Tiumpanhead Community Association and Aignish Cemetery Committee were two of the biggest local beneficiaries of Point and Sandwick Trust recently, receiving £9,250 and £3,500 respectively. In the cemetery committee’s case, the money will be given annually.

Point and Sandwick aim to support good causes on their own doorstep, so they were happy to help Tiumpanhead Community Association with the costs of improving the kitchen at the community centre, which will enable the community association to launch a cafe and do some outreach as well as providing a social hub.

The café will be held on the last Saturday of every month — from around 10am to 3pm — and is being organised to raise funds for the community association. This will help with the costs of maintaining the community centre and the rest of the site of the former Aird school, which the community association bought last year. It will be run mainly by the association committee and will open for the first time on Saturday, March 31 — the Easter weekend — and provide light meals such as soup, paninis and toasties, as well as tea and coffee and cake, and child-friendly options.

Point and Sandwick Trust gave the community association £9,250 to help them upgrade the kitchen to cafe catering standards and to meet the costs of food hygiene training.

Committee members will do most of the catering themselves although there are a number of designated ‘friends of the association’ who can be called on to help when required.

Association chair Grace Smith said they were relieved not to have to pay for the food hygiene courses — as “that costs quite a lot of money”.

The bulk of the money, though, is going on equipment including a gas cooker, coffee machine, grill for paninis and toasties, a dishwasher, double sink to replace the single one and some pieces of crockery. More electrical sockets are also needed.

Although the community centre kitchen was decent, Grace noted that “it was never intended as a catering kitchen” and had needed “a few tweaks” to bring it up to scratch.  They received the money before Christmas and are now sourcing best value purchases.

The cafe, to be held on the last Saturday of every month, is to be trialled for a year. It will be held “once a month initially to see how it goes”.  While the cafe is open, the association also hope to have some activities on in the hall — crafts, for example, and starting with an Easter egg hunt on opening day — to entertain the children and further increase local engagement.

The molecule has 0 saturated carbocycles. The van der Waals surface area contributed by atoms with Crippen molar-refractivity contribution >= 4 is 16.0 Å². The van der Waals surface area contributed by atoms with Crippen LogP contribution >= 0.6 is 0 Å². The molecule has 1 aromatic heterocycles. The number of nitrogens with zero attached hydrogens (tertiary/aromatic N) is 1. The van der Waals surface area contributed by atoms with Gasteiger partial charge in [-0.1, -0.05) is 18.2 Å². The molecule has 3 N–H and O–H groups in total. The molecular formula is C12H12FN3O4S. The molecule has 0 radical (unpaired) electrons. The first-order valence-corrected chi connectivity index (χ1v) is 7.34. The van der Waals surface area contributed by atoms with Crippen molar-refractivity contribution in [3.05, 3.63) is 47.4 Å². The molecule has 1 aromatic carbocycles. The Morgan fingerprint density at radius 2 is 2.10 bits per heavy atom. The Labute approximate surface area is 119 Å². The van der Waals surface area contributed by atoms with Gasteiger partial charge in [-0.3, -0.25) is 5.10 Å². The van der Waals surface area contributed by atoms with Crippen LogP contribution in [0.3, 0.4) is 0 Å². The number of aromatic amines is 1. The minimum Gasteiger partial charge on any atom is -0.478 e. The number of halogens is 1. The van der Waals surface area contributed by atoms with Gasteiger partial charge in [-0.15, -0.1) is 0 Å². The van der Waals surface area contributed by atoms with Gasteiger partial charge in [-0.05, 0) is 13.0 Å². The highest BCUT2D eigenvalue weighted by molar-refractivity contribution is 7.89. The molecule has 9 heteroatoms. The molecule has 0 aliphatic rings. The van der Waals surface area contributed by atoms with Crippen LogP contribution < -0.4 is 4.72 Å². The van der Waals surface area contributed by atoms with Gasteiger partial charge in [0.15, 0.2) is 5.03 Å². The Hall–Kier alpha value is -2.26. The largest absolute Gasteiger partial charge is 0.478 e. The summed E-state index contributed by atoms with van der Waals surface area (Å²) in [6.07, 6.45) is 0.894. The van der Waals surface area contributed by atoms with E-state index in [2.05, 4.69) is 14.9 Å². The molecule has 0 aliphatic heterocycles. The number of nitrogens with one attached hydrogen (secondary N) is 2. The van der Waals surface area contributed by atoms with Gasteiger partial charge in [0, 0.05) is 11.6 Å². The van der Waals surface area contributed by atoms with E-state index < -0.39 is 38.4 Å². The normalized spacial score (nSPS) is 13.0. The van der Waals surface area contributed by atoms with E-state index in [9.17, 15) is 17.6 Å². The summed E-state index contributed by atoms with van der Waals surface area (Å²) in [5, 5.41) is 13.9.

The association hope the cafe will get public support and help “raise awareness” of the community centre itself, as well as raising funds for maintenance and development.   Grace added the application process had been “very straightforward” and the money was received within days of being approved.
“PST were very helpful when it came to the grant application itself. There was no jumping through hoops at all. They were very good.”

Aignish Cemetery Committee also received a much-needed cash injection: £3,500 to allow them to peg their lair fees — and the money will be given every year as revenue.

Donald Nicholson, secretary of the committee, said the grant had saved them from having to put up lair fees by 25 per cent.

The fees had been £20 for around eight years but that was no longer sustainable. The grave digger had not had a wage rise for five years and other improvements were needed.

Lair fees are the cemetery’s only source of income, bringing in nearly £18,000 a year. The committee had agreed to put them up but the PST grant means they will no longer have to.

Dating back to around 1870, Aignish is one of the few remaining community-run cemeteries in the Outer Hebrides. The cemetery received £7,500 from PST previously in 2017 which went towards maintenance costs, such as fixing fencing and new equipment.

Donald Nicholson said the committee were “extremely grateful for this additional support as our principal income is almost entirely the annual lair dues which cover our costs but do not really allow us to maintain and improve the cemetery to the standard we would like.”

He added: “We now have an active maintenance committee working closely with Norman our grave digger and there are things we would like to do. The committee decided last year that a rise in lair dues was appropriate so that was set at £5.

“With this annual grant from PST this is no longer required and that proposed rise stays in the pockets of our lair holders.

“The grant not only benefits us but pretty well the whole of the Point area and really demonstrates the huge impact that PST are having now with the windfarm revenue.

“The maintenance committee are already looking at a project to have as many of the old fallen headstones raised and I would also like to see some form of historical project mapping the cemetery section by section.  No doubt we will be back to PST shortly!”